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Northern Kentucky, Greater Cincinnati playwrights offer insight into why they write plays


By William H. McCann, Jr.
Special to KyForward

For most theatre professionals, their world is on hiatus. For the indefinite future theatres are shuttered on Broadway in New York City as well as in large cities and small towns all across America where high school musicals and community theatre productions are the weekend norm. Indeed, actors, directors, designers and crew are largely shut out; only playwrights can work regularly in such a theatre environment.

The Northern Kentucky and Cincinnati region has playwrights galore writing on every topic imaginable. Their works are winning awards and productions across the region and the nation. So I asked them each the same question: why did you become a playwright?

Roger Collins (Photo provided)

For Roger Collins, Emeritus Professor of Education, University of Cincinnati the challenge was to engage with more people when he wrote, “In all honesty (and why wouldn’t I be?!), I wanted a change from the aloneness of publishing short stories where my only “contact” with another artist (typically an editor) was through email! I thought: if only I could tell a story using just dialogue, I might be able to join that crazy creative community of theater artists! Well…several workshops later and the rest is history (as they say!).”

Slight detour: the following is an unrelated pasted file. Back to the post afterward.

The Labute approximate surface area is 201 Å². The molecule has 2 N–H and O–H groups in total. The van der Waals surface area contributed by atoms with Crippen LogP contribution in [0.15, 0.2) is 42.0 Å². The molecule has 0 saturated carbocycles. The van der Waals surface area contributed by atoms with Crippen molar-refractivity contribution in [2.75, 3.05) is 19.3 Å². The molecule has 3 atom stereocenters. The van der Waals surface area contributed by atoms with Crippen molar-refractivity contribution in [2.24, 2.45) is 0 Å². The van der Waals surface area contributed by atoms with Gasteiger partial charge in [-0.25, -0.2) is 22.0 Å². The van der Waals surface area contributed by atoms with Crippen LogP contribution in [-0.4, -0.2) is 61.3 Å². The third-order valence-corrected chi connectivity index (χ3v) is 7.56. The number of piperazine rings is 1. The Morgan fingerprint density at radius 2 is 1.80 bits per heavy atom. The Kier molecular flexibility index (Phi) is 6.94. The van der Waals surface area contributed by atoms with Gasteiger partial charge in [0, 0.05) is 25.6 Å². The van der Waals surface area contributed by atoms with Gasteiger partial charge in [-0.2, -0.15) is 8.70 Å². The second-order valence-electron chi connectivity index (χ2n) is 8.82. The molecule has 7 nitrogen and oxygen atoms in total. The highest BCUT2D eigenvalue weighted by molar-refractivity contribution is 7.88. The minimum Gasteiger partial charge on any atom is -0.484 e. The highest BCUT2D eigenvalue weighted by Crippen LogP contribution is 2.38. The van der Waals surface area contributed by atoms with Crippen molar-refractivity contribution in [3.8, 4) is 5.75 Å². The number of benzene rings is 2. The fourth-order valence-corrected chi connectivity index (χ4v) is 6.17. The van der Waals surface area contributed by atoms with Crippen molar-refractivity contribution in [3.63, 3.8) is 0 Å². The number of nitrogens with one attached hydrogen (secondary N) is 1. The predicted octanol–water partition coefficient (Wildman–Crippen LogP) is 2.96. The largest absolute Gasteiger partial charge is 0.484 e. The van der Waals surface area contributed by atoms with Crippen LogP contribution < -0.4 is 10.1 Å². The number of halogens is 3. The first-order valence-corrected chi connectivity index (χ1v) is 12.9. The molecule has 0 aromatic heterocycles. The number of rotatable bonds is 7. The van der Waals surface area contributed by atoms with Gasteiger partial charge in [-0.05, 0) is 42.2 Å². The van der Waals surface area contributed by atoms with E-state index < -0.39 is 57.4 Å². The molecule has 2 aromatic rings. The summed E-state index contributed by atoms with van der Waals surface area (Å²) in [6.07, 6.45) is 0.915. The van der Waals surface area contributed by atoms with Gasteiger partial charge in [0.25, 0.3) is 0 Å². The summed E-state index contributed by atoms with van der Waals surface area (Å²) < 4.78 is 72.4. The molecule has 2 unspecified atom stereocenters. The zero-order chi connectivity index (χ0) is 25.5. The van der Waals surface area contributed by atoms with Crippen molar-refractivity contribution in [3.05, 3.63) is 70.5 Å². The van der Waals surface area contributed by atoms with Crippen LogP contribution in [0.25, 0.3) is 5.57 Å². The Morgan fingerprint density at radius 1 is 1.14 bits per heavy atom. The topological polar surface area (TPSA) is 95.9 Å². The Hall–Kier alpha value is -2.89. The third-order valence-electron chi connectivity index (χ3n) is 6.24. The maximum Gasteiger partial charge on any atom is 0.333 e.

Morgan Patton Coleman, of Covington, earned a BFA in Play Writing from NKU then attended Ohio University to get an MFA in play writing. She was the first person to win the Kentucky Theatre Association’s Roots of the Bluegrass 10-minute Play Contest with her play Strangers in the Park.

Ms. Coleman’s reason for turning to playwriting was “I started undergrad at NKU as an English and Theater double major. My heart was a bit more in the theater department so I looked into their BFA programs out of curiosity, and discovered all but Playwriting required a dance class (NOT my thing). It dawned on me that writing plays would be a fusion of my two interests so I decided to try writing a short play and applied to the program. Happily, I was one of only two accepted into the program that year. It ended up being a great fit for my writing style because I’d always liked creative writing but never loved writing scenic-type descriptions, and of course playwriting is essentially pure dialogue. So basically I stumbled on it because I’m a very bad dancer.”

Teri Foltz (Image provided)

Teri Foltz, since retiring from teaching English at Highlands High School, has experienced success as a playwrights first with her full length play The Faculty Lounge which has been produced twice in Kentucky and at Oil Lamp Theatre in Glenview, IL. Her second full-length play Incorrigible received the Kentucky Theatre Association’s Roots of the Bluegrass Playwriting Award in 2017. She lives in Fort Thomas, Ky.

Speaking of her playwriting interests, Ms. Foltz said, “I’ve always been an eavesdropper and I deem others’ lives more exciting than mine. Also, I can never think of the clever thing to say at the time, so I give lines to my characters and enjoy them vicariously. I used to be a teacher and a standup comic and when I retired from teaching and got too nervous to continue stand up, I decided I would write the funny lives and let others say them.”